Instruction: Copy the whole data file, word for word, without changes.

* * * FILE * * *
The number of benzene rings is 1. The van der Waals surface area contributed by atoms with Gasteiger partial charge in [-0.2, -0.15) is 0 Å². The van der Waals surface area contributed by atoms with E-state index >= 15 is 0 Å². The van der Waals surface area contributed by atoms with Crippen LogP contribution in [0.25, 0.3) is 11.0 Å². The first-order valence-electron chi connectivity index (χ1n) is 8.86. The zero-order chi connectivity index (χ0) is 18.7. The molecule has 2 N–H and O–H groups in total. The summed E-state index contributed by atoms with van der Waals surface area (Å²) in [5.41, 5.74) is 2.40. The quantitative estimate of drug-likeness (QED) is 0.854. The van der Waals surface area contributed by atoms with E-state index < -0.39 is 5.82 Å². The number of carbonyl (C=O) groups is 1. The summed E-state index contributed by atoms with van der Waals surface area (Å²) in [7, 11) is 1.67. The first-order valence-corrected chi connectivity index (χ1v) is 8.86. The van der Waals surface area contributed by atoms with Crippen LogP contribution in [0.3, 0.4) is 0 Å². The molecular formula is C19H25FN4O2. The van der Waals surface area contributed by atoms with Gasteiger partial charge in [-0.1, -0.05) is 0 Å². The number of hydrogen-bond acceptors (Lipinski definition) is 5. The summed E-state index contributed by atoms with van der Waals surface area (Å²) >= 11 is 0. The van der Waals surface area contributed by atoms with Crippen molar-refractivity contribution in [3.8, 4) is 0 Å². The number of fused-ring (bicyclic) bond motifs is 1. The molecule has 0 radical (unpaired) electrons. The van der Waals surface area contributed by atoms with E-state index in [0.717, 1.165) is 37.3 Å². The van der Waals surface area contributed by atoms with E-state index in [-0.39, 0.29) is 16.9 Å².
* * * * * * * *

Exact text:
The number of benzene rings is 1. The van der Waals surface area contributed by atoms with Gasteiger partial charge in [-0.2, -0.15) is 0 Å². The van der Waals surface area contributed by atoms with E-state index >= 15 is 0 Å². The van der Waals surface area contributed by atoms with Crippen LogP contribution in [0.25, 0.3) is 11.0 Å². The first-order valence-electron chi connectivity index (χ1n) is 8.86. The zero-order chi connectivity index (χ0) is 18.7. The molecule has 2 N–H and O–H groups in total. The summed E-state index contributed by atoms with van der Waals surface area (Å²) in [5.41, 5.74) is 2.40. The quantitative estimate of drug-likeness (QED) is 0.854. The van der Waals surface area contributed by atoms with E-state index < -0.39 is 5.82 Å². The number of carbonyl (C=O) groups is 1. The summed E-state index contributed by atoms with van der Waals surface area (Å²) in [7, 11) is 1.67. The first-order valence-corrected chi connectivity index (χ1v) is 8.86. The van der Waals surface area contributed by atoms with Crippen LogP contribution in [0.3, 0.4) is 0 Å². The molecular formula is C19H25FN4O2. The van der Waals surface area contributed by atoms with Gasteiger partial charge in [-0.1, -0.05) is 0 Å². The number of hydrogen-bond acceptors (Lipinski definition) is 5. The summed E-state index contributed by atoms with van der Waals surface area (Å²) >= 11 is 0. The van der Waals surface area contributed by atoms with Crippen molar-refractivity contribution in [3.8, 4) is 0 Å². The number of fused-ring (bicyclic) bond motifs is 1. The molecule has 0 radical (unpaired) electrons. The van der Waals surface area contributed by atoms with E-state index in [0.717, 1.165) is 37.3 Å². The van der Waals surface area contributed by atoms with E-state index in [-0.39, 0.29) is 16.9 Å².